When one researches and cross references other source material it becomes clear that what has been generally accepted as fact about Anne Bonny makes no sense. By combining these sources, it was possible to come up with an actual chronology of her life, which shows that she was only in the company of pirates for a very brief period.  It turns out that much of what has been told about Anne was, in reality, the actual activity of another pirate woman by the name of Mary Read. However, considering Mary was an androgynous looking, cross-dressing 30 year old, whereas Anne was a buxom 18 year old, the titillation factor clearly favored Anne as the protagonist in the stories that were told, and was probably the reason why we hear so little about Mary Read, who was the actual woman pirate.

The Real Story

So while the generally accepted story-line about Anne Bonny is a wonderful tale, it simply doesn’t make any sense.  It is impossible for so much to have happened to her in a time span of only two months, from August to October, 1720.  Plus, the most glaring fact is that Anne Bonny could not have been the fierce swashbuckler that she has been portrayed as.  She arrived in Nassau as a girl of 17 whose life until she eloped and ran away had been one of privilege on a plantation in the American Colonies.  When Anne met Calico Jack he had given up piracy, having accepted amnesty, and was living ashore in Nassau.  It is unlikely, in the short time that they were together, that she could have learned fighting skills, let alone become pregnant, have a child, and then resume a full pirate career.  Rather, she was an eighteen year old who was initially caught up in the adventure and romance of it all until she experienced the horrors of being captured and thrown in jail.  After learning that Jack Rackham and the rest of the crew had been hanged, she would probably have been glad to return with her father to plantation life in Carolina Colony.

Click here for the novel telling the real story of the pirate Anne Bonny.

Get Your Book Out Of Your Head and Into Print

Like most established business professionals with a wealth of information in their heads, on more than one occasion a client has probably told you that you should write a book. For a while you may have considered doing just that. After all, according to Forbes, the best way to be known as an authority in your field is to be the author of a book. But, also like most business professions, you probably don’t have a clue as to how to go about it. What I am going to share with you here is the process to get your book out of your head and into print. The process for writing your book is not magic, and you can even outsource those parts which you would rather not bother with.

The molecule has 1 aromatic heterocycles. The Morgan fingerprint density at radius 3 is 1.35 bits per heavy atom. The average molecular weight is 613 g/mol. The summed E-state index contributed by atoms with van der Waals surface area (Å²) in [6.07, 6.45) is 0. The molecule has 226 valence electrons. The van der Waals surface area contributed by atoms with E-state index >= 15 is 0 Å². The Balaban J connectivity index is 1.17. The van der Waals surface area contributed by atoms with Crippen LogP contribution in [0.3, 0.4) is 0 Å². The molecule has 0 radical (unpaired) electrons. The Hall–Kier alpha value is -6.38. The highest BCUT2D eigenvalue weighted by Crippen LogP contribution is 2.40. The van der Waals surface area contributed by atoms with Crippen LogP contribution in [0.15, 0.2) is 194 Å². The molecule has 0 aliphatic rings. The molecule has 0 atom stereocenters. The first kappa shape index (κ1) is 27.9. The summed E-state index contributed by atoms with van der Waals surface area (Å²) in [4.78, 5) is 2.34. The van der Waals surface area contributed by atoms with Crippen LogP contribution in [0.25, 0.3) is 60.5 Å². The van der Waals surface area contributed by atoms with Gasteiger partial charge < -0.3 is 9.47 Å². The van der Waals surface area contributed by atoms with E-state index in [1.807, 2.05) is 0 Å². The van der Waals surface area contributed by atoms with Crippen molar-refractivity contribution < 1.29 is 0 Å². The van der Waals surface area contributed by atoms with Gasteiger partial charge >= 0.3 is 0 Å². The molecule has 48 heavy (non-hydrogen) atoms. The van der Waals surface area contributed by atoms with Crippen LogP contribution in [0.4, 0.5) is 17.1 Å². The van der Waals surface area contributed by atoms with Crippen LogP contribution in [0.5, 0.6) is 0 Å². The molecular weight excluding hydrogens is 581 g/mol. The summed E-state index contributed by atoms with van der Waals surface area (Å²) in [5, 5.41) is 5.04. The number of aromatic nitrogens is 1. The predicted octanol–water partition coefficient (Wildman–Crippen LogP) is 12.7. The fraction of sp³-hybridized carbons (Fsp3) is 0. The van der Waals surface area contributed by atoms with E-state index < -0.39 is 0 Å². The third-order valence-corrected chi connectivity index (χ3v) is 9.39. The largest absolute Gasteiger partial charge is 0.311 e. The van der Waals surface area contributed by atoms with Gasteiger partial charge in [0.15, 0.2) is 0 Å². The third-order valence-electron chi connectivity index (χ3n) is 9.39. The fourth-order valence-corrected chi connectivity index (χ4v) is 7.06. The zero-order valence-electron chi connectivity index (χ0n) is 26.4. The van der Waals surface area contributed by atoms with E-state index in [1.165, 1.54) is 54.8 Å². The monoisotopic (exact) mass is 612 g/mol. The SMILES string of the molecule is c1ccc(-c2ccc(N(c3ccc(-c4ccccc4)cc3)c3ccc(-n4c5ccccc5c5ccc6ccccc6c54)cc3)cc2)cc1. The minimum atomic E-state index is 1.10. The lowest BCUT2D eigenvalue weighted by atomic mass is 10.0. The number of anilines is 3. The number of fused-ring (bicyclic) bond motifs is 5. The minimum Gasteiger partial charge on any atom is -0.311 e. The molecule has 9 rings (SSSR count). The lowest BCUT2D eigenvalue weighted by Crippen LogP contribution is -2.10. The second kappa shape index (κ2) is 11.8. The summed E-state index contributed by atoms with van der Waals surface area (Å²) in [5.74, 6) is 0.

Manuscript

The first step in creating a book is to write a manuscript, which is the most time consuming and for many people the most difficult part of creating a book.  Extracting the information from your head and transcribing it into a manuscript may seem like a daunting task. For many people who have thought about writing a book, this is probably the reason they haven’t done so. 

The easiest way to get started is by making a list of the most common questions that your clients and potential customers ask you about, if it is a business book.  If it is a personal book, then create a list of the anecdotes or salient points you plan to talk about.  List up to 20 items.

Next, pull together everything you  have written, and anything you are currently using to promote your brand.  Go through these and copy down anything that pertains to the list you have made. Then all you do is take each item from your list and write out your answers/story in about 1,000 words for each question.  Each one of these can become a chapter in your manuscript, although similar questions can easily be combined into a single chapter. When you’re finished you should end up with 12 – 15 chapters.

Keep in mind that your book should be focused around a single topic and does not have to be lengthy. If you have many subjects to write about, consider writing several books. Your manuscript should contain no more than 15,000-20,000 words, so with each page having around 200-250 words the goal for your finished book is to be from 50 to 100 pages long.

Editing

Having your manuscript written is exciting and it will be natural for you to want to rush to getting your book into print. But take a breath. It is very important to have any errors that you missed in your document corrected and to make sure that you have the text exactly the way you want it to be seen in print before you proceed. This is done in editing, a procedure which should not be skipped.
Editing is the process to check your manuscript for grammar and spelling errors, and, if necessary, to re-word for better flow. Since you wrote your manuscript you are too close to it to be an effective editor, so while it is entirely your choice whether or not to hire a professional editor, it is highly recommended that it be someone other than you who does your editing.

Formatting and Printing

The next step is to convert your manuscript into an actual book in order to get it published.  Books nowadays come in two versions, print and electronic, but the formatting that works for a print copy will not work for an e-book and vice versa. The easiest and quickest way to accomplish either of these is to self-publish with Amazon KDP. Using KDP enables you to maintain creative control over your book, you will own the copyright, and the ability to print on demand means the print version of your book will never be out of stock. As the author, you an purchase author copies for a little over $2 each (plus tax and shipping), which enables you to use your book as an economical and very effective promotional giveaway.

If you are proficient with word processing programs like Microsoft Word you may be able to format your book yourself, but the easiest way to get it properly formatted before submitting it is to use a template. Templates are readily available for download, just do a search for ‘book templates’ on-line or look at the free resources provided by KDP.